Referring now to FIGS. 33 to 35, operation of determining the unit angle u2 for extracting is explained according to an example embodiment of the present invention. For the illustrative purpose, an original image is presumed to be embedded with the third pattern P3 having the absolute angle R30 and the fourth pattern P4 having the absolute angle R42. Accordingly, the relative angle of the third pattern P3 and the fourth pattern P4 is presumed to be R2, i.e., 120 degrees. Further, in this example, the fluctuation range of detected angle is set to be equal to 30 degrees.

According to the first rule, the unit angle u2 for extracting is determined to be equal to or greater than 60 degrees. Thus, the continuous angle of degree is divided by 60 degrees to obtain six ranges as illustrated in FIG. 26. The detected angle can be then classified into one of the six ranges in a substantially similar manner as described above referring to FIG. 26.

However, since the fluctuation range of the detected angle is 30 degrees, as illustrated in FIG. 33, the absolute angle R30 of 0 degree may be inaccurately detected as the detected absolute angle of 30 degrees (indicated by a1), and the absolute angle R42 of 120 degrees may be inaccurately detected as the detected absolute angle of 150 degrees (indicated by a2). In such case, the absolute angle R30 or the absolute angle R42 may not be accurately detected. As a result, the relative angle of the third pattern P3 and the fourth pattern P4 may not be accurately detected.

To reduce the detection error, the number of ranges that has been generated based on the unit angle u2 for extracting may be reduced by combining two ranges that ate adjacent from each other into one range. In one example, the combination of two ranges may be determined based on the detected angle. For example, as illustrated in any one of FIGS. 33 and 34, a first range to which the detected angle belongs, and a second range adjacent to the first range, may be combined into one range. Alternatively, the combination of two ranges may be previously defined by default, for example, as illustrated in FIG. 35. Alternatively, the combination of two ranges may be determined based on the angle information indicating the absolute or relative angles of the plurality of patterns.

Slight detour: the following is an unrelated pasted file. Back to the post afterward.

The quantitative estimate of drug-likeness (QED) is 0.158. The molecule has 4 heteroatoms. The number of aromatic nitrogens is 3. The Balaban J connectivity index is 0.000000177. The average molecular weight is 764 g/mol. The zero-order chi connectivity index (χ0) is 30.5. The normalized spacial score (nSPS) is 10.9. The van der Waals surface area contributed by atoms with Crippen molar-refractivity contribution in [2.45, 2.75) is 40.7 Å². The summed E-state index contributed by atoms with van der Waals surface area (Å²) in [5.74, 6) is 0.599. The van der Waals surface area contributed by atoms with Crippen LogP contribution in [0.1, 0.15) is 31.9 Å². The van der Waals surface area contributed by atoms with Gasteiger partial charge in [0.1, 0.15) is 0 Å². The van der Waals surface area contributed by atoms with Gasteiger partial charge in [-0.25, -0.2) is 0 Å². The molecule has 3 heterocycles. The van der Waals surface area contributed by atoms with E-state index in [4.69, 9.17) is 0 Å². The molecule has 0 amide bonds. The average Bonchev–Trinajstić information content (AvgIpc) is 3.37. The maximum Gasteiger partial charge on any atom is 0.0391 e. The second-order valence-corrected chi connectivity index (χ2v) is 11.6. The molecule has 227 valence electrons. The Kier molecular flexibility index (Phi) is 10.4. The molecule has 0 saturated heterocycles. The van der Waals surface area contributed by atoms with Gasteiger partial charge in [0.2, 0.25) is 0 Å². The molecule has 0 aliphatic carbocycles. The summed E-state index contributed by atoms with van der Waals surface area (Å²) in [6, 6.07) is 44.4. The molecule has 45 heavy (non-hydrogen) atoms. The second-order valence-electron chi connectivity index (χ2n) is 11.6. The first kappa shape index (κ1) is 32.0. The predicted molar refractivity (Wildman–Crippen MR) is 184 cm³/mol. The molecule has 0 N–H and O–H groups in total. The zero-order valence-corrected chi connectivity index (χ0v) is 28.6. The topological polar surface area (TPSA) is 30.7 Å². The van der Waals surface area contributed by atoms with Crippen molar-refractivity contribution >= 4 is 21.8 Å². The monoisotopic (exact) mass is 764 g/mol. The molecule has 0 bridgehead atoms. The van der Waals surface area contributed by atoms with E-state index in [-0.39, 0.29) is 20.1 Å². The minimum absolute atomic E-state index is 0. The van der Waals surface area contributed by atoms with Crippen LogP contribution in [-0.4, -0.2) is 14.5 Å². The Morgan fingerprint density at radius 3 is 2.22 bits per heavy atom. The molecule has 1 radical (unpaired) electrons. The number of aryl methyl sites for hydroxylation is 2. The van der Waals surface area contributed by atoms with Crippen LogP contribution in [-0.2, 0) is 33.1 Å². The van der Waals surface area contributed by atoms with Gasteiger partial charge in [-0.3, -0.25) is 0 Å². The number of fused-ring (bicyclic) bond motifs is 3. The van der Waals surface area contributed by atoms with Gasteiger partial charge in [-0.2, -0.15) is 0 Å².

Referring to FIG. 33 or 34, the range from −30 degrees to 30 degrees and the range from 30 degrees to 90 degrees are combined into one range from −30 degrees to 90 degrees. The range from 90 degrees to 150 degrees and the range from 150 degrees to 210 degrees are combined into one range from 90 degrees to 210 degrees. The range from 210 degrees to 270 degrees and the range from 270 degrees to 330 degrees are combined into one range from 210 degrees to 330 degrees.

Referring to FIG. 35, the range from 30 degrees to 90 degrees and the range from 90 degrees to 150 degrees are combined into the range from 30 degrees to 150 degrees. The range from 150 degrees to 210 degrees and the range from 210 degrees to 270 degrees are combined into the range from 150 degrees to 270 degrees. The range from 270 degrees to 330 degrees and the range from −30 degrees to 30 degrees are combined into the range from 270 degrees to 30 degrees.

Using the ranges obtained by combining, the absolute angle or relative angle of the plurality of patterns can be obtained with high accuracy.

Referring back to FIG. 33, since the detected absolute angle of 30 degrees falls in the range from −30 degrees to 90 degrees, the detected absolute angle is determined to be the absolute angle R30 of 0 degree. Similarly, since the detected absolute angle of 150 degrees falls in the range from 90 degrees to 210 degrees, the detected absolute angle is determined to be the absolute angle R42 of 120 degrees. Further, the relative angle of the third pattern P3 and the fourth pattern P4 is determined to be R1.

Referring back to FIG. 34 or 35, the absolute angle R30 of 0 degree is accurately detected (indicated by a1), and the absolute angle R42 of 120 degrees is accurately detected. In a substantially similar manner as described referring to FIG. 33, the absolute angles of the third pattern P3 and the fourth pattern P4 can be respectively extracted with high accuracy. Further, the relative angle of the third pattern P3 and the fourth pattern P4 can be accurately extracted.

If more than one range that is determined by the unit angle u2 for extracting are combined during the extracting process, the value of unit angle u2 for extracting may not be necessarily equal to or greater than twice the fluctuation range of the detected angle, as the rule 1 states. More specifically, the value of unit angle u2 for extracting can be specified to be greater than the fluctuation range f of the detected angle (referred to as the “rule 3”), as expressed by the following equation:
u2>f.

If the rule 3 is applied together with the rule 2, the unit angle u2 for extracting can be set to be substantially equal to 30 degrees, when the fluctuation range of the detected angle is 30 degrees. Further, the unit angle u1 for embedding can be set to 60 degrees. If the rule 3 is applied instead of the rule 1, the amount of information that can be embedded as the embedded data may increase.

Alternatively, the unit angle u2 for extracting may be further broken down into one or more minimum unit angles s. The minimum unit angle s corresponds to the unit angle having the minimum value obtainable by quantizing the continuous range of angle. Since the range can be broken down into one or more unit angles u2 and each one of the unit angles u2 can be broken down into one or more minimum unit angles s, the range can be broken down into one or more minimum unit angles s. Thus, the rule 3 may be applied by obtaining the smallest value of the number x of minimum unit angles s that can satisfy the equation: